“You’re so amazing.” “Special children are given to special parents.” “I don’t know how you do it.” “You cope so well I struggle with a ‘normal’ child.”

You know what? Shut up, please, it’s patronising at best and damn annoying at worst, and I’m being really really polite here. What else are we meant to do? Give them away? Walk away? Sell them on eBay? That last one isn’t possible, I have checked, eBay has rules about selling people annoyingly.

The big thing is I have to do it, this is my child, these are my kids, I made them and I have to care for them. Your child might be an annoying little shit, but you haven’t put them up for adoption, have you? You just learn to live with it or try to make the situation as palatable as possible.

Then there’s the truth behind it all. I’m not an amazing parent, I certainly don’t feel like one. I shout and scream, I want to hide away for the day and not have to deal with kids. I cry. I cry a lot. I don’t cope well, I don’t manage well. But somehow, amazingly, I get through the day.

Do I wish my child didn’t have special needs? Yea sometimes I do if I’m being honest. But the other side is I don’t know how to care for mainstream children. I certainly couldn’t be coping with tantrums because they can’t have a toy or some sweets in the supermarket. I’ve never had to deal with a tantrum, we have meltdowns, they are on another level and can’t be helped. Tantrums are available on demand.

I’m on a range of pills for my physical health (Fibromyalgia and restless leg syndrome) and mental health (severe anxiety and chronic depression) which all the doctors are pretty sure is all bought on because of my caring role. My kids have quite literally made me ill. I have days when I don’t know how I will survive to bedtime, I have days where I don’t want to get up in the morning.

Then I have days where I see mini miracles happen. My children developing in ways nobody expected. The laughs, the cuddles and affection, the silly humour we share, the fun little games we play as a family, this stuff makes up for it. My teenagers are not hanging around on street corners or trying the next illicit product, they are not falling in and out of love almost daily, they are not harassing me for more money for the next fashion thing. My kids don’t care what they look like or what they wear, and when it gets dark and I lock the front door I know my children are safely indoors playing with their toys, watching telly, enjoying our family home.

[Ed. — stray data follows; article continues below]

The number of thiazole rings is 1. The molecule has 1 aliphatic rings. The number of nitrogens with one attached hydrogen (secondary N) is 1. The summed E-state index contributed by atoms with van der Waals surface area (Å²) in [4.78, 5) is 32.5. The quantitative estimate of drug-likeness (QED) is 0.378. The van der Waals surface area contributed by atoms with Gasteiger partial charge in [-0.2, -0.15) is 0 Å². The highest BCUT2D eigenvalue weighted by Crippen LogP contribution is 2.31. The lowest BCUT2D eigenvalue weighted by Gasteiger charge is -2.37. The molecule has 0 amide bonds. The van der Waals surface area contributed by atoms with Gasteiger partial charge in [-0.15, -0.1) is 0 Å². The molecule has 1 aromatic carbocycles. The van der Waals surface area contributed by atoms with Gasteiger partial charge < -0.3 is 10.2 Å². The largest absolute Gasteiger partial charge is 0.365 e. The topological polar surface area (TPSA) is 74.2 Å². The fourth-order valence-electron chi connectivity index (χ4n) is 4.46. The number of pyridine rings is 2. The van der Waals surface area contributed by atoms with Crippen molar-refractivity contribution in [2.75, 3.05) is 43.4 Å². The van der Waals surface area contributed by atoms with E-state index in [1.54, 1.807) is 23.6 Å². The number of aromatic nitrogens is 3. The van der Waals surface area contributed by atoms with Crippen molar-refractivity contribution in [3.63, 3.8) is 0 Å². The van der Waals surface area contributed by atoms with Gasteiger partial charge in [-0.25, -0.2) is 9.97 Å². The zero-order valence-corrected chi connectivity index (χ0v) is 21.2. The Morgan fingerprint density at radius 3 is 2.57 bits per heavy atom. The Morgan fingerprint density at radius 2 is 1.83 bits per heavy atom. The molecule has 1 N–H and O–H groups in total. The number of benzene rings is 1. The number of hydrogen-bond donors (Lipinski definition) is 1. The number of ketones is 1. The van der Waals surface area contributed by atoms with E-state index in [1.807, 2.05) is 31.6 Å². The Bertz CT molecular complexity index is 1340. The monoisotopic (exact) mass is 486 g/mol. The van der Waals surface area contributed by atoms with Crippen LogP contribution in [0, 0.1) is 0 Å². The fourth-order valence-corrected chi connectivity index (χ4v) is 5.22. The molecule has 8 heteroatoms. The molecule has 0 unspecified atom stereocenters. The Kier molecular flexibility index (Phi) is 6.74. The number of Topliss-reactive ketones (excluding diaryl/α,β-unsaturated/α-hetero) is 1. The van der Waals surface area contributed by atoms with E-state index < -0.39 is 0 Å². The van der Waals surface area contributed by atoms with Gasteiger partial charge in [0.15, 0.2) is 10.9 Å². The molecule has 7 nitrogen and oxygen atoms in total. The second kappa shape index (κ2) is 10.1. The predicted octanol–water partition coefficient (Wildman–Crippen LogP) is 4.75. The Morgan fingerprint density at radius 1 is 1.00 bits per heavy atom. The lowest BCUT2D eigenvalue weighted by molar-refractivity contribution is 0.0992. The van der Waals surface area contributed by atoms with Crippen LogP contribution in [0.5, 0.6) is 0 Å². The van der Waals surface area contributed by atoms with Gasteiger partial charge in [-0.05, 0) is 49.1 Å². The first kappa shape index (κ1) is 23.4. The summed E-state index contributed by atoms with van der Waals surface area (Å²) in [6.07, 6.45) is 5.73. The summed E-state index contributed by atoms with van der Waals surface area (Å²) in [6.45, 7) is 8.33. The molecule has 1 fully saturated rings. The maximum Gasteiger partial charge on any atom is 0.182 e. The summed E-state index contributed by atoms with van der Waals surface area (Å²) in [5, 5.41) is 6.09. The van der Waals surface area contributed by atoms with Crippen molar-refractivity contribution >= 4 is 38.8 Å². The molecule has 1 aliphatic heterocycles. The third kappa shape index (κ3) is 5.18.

My life is full of mundane routine, more-so than for most families I’d guess, but mundane can be ok, at least I know what’s coming next. I can be hit with the biggest surprises too, and the endless appointments with professionals assessing this or that for one or the other is kind of relentless.

You know what? I wouldn’t change a thing. I adore my children – even if I have seriously checked to see if I can sell them on eBay – and I love that they are so happy and content with their lives. They don’t want anything, and when they rarely ask for something its a pleasure to buy it for them. They are home safe with us, they are kind, caring, full of love, beyond polite and have impeccable behaviour.

I’m not special, I don’t do anything amazing, I do just do what you would do, I just get on with it like millions of other parents around the world. What I’m amazed at is how you can cope with your mainstream neuro-typical child, how you can put up with the behaviours I see, the tantrums, the attitude, and how you cope with the stress and worry when they want to stay out with their friends way beyond nightfall. I wouldn’t be able to sleep until they came in, and then they will move on, they may well move away, they may emigrate, you will rarely see them. You joke how lovely that will be, but I bet deep down you wish they would stick around like mine all plan to.

I’m not amazing, I don’t really cope well, but I do adore my children and they are very content with the life I’m providing for them. I don’t know how you cope with your children. I believe I couldn’t do what you do, but then I guess if things were different I’d just have to cope like everyone else.

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